"I think it’s important for women on the pathway to leadership to be confident in their abilities and contributions to their organizations. There are several ways to build this confidence: through formal and informal education, mentorship, peer support, and the best teacher of them all… practice!"
Leslie Kruempel ’23 is all in. She earned her MBA on the marketing track, studying full-time after 15 years in industry. Her strong career trajectory earned her the prestigious J.D. Power fellowship for women in leadership. Her goal: to position herself for the next level of leadership in business.
College of Business: You spent years in industry before returning for your MBA. What inspired that?
Leslie Kruempel: Yes, I worked in marketing for almost 15 years before returning to school to get my MBA. While I had great advancement and on-the-job learning opportunities in my career, I felt like the types of jobs I was qualified for were narrowing. I wanted to expand my knowledge in other areas of business while also getting a more formal education in marketing which I didn’t have as a non-business-major undergrad. As I reenter the business world after graduation I’m looking forward to applying the things I learned and getting to work in new areas.
COB: You supported your fellow grad students and future grad students as an ambassador. How did you get interested in that?
LK: It was a big decision for me to stop working for a year to pursue my MBA, and talking to graduate student ambassadors in the College of Business really helped me understand the program better and feel confident in my decision. I was very grateful for this help, so when the opportunity came for me to be a graduate student ambassador myself, I was happy to do it. It’s been fun to meet with prospective students and share my experience, and to get to know the other graduate student ambassadors. I’d definitely recommend this opportunity to someone who would like to pass along their knowledge and enthusiasm about the program.
COB: You care very much about expanding opportunities for women in business and earning advanced degrees. What advice can you offer to women about the pathway to leadership?
LK: Yes, I do! I’m grateful to be a recipient of the J.D. Power Fellowship which supports women in the MBA program at OSU who are working to assume a significant leadership role in a company, and the Maureen Leary Brown Scholarship for female MBA students who have demonstrated strong leadership and contributions to their field.
I think it’s important for women on the pathway to leadership to be confident in their abilities and contributions to their organizations. There are several ways to build this confidence: through formal and informal education, mentorship, peer support, and the best teacher of them all… practice! Figuring out ways to draw strength from all these areas and built confidence in your own voice will help you achieve your goals and have more fun along the way.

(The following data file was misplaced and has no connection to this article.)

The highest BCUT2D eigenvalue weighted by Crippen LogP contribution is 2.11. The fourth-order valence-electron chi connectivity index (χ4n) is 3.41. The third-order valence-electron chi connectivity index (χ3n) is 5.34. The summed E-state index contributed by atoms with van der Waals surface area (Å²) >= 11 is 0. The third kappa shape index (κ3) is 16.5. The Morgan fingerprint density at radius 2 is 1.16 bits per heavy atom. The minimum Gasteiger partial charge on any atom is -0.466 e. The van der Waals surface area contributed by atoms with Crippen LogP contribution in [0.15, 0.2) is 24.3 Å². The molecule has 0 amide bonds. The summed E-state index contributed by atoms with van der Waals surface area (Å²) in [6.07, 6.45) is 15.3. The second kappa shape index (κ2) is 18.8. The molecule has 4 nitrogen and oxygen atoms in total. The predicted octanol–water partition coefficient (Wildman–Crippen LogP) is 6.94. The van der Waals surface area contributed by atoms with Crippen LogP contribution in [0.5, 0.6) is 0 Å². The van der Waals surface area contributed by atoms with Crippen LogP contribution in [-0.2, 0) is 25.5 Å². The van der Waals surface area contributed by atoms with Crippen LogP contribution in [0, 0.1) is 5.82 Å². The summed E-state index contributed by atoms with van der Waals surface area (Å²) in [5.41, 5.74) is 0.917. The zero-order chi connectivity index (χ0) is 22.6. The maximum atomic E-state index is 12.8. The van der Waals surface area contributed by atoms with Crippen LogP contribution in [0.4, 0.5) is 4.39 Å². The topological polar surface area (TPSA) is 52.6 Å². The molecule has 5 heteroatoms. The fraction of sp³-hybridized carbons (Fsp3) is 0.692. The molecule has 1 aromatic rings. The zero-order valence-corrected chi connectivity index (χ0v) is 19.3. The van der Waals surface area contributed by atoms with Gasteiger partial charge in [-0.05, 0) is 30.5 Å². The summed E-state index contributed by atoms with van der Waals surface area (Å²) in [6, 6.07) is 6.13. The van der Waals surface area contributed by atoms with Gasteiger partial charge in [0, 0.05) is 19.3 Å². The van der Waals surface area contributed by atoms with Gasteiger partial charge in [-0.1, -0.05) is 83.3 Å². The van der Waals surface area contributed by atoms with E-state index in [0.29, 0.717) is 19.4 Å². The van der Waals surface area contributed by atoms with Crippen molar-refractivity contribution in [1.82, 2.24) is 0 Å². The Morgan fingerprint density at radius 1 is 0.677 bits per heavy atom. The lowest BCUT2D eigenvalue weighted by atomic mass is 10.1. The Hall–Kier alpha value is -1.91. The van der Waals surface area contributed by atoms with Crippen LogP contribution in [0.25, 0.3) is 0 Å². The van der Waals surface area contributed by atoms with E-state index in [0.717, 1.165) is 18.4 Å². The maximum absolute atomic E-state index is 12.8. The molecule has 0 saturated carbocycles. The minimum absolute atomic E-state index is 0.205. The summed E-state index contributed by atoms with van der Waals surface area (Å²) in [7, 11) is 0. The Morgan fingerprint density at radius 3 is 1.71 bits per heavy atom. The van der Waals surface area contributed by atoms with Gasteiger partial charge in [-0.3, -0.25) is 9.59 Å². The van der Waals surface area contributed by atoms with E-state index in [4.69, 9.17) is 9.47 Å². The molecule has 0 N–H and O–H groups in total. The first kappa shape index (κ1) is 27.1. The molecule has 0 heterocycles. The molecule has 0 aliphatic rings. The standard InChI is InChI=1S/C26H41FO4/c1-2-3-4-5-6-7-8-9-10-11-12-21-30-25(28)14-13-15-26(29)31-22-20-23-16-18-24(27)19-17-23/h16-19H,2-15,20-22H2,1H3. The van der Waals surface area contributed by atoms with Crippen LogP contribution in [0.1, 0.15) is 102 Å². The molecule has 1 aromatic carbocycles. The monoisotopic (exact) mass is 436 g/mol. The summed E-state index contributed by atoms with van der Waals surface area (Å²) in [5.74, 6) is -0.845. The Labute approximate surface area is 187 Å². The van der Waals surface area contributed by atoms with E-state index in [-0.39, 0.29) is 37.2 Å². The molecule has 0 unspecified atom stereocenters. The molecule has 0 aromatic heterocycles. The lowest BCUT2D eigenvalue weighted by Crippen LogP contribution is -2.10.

COB: What are you most proud of regarding your student experience? What was the biggest challenge?
LK: It was intimidating to return to the classroom after 15 years away! So much has changed since then, and I had to get into student mode again. My first term was intense, and I ended up withdrawing from one of my classes which felt like a failure at the time. It was my first finance class (ever) and I knew I needed more time to understand the concepts. I ended up taking the class again the following term and was able to really absorb what I was learning. And I’ve enjoyed and done well in my finance classes since then! It was a good lesson in prioritizing my own needs and values over external measures of success.
COB: Our program offers opportunities for industry research; what was your signature research project?
LK: In the capstone class for the marketing track, we’re serving as consultants on real-world business case. The opportunity emerged from the $10 million USDA grant that was awarded to OSU’s Global Hemp Innovation Center, whose charge is to define economic opportunities for hemp in the western United States. We’re working on business ideas for ‘hempcrete,’ a sustainable and environmentally friendly building material that can be used in new construction and home remodels. It’s a cool way to use what we’ve learned throughout our master’s program to support a university-wide initiative and help entrepreneurs in an emerging market.
COB: Anything to add?
LK: The MBA program has been a very supportive environment, which has made the experience all the more rewarding and fun. I’ve had so many instructors who truly care about providing an excellent education to their students, and who offer support both in and outside of the classroom. My classmates have been lovely, and I appreciate the comradery and support networks we’ve built. It’s rare and special to have an opportunity to learn and grow in such a supportive environment, so I’ve been trying to make the most of it!